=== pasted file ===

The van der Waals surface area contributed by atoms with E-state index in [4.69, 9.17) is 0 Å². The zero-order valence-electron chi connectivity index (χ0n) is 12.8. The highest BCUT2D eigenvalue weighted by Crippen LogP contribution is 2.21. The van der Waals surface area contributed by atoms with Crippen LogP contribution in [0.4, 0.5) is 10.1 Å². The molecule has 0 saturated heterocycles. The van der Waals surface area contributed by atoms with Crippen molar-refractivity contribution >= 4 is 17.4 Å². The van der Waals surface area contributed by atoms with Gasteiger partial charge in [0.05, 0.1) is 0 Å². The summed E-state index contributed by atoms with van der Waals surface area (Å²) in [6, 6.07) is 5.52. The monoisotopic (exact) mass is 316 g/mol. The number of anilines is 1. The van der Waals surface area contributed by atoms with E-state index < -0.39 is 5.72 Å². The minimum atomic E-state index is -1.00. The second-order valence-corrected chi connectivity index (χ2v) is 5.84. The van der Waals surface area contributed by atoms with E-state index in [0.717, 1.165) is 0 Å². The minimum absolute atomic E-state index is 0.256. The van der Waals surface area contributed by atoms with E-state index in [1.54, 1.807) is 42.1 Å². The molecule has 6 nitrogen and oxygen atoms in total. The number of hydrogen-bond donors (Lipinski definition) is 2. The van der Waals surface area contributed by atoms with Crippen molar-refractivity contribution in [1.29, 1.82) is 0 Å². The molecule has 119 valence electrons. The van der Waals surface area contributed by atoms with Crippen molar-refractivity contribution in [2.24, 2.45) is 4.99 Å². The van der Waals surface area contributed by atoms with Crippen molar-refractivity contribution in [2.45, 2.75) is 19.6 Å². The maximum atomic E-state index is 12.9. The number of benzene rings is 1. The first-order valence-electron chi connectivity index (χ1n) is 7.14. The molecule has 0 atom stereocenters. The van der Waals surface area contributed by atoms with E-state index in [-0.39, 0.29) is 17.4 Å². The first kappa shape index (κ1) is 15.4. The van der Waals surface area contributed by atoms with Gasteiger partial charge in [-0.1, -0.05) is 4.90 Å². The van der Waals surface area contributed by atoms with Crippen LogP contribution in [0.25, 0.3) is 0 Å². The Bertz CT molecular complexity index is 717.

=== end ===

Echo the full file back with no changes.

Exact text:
The van der Waals surface area contributed by atoms with E-state index in [4.69, 9.17) is 0 Å². The zero-order valence-electron chi connectivity index (χ0n) is 12.8. The highest BCUT2D eigenvalue weighted by Crippen LogP contribution is 2.21. The van der Waals surface area contributed by atoms with Crippen LogP contribution in [0.4, 0.5) is 10.1 Å². The molecule has 0 saturated heterocycles. The van der Waals surface area contributed by atoms with Crippen molar-refractivity contribution >= 4 is 17.4 Å². The van der Waals surface area contributed by atoms with Gasteiger partial charge in [0.05, 0.1) is 0 Å². The summed E-state index contributed by atoms with van der Waals surface area (Å²) in [6, 6.07) is 5.52. The monoisotopic (exact) mass is 316 g/mol. The number of anilines is 1. The van der Waals surface area contributed by atoms with E-state index < -0.39 is 5.72 Å². The minimum atomic E-state index is -1.00. The second-order valence-corrected chi connectivity index (χ2v) is 5.84. The van der Waals surface area contributed by atoms with E-state index in [0.717, 1.165) is 0 Å². The minimum absolute atomic E-state index is 0.256. The van der Waals surface area contributed by atoms with E-state index in [1.54, 1.807) is 42.1 Å². The molecule has 6 nitrogen and oxygen atoms in total. The number of hydrogen-bond donors (Lipinski definition) is 2. The van der Waals surface area contributed by atoms with Crippen molar-refractivity contribution in [1.29, 1.82) is 0 Å². The molecule has 119 valence electrons. The van der Waals surface area contributed by atoms with Crippen molar-refractivity contribution in [2.24, 2.45) is 4.99 Å². The van der Waals surface area contributed by atoms with Crippen molar-refractivity contribution in [2.45, 2.75) is 19.6 Å². The maximum atomic E-state index is 12.9. The number of benzene rings is 1. The first-order valence-electron chi connectivity index (χ1n) is 7.14. The molecule has 0 atom stereocenters. The van der Waals surface area contributed by atoms with E-state index in [-0.39, 0.29) is 17.4 Å². The first kappa shape index (κ1) is 15.4. The van der Waals surface area contributed by atoms with Gasteiger partial charge in [-0.1, -0.05) is 4.90 Å². The van der Waals surface area contributed by atoms with Crippen LogP contribution in [0.25, 0.3) is 0 Å². The Bertz CT molecular complexity index is 717.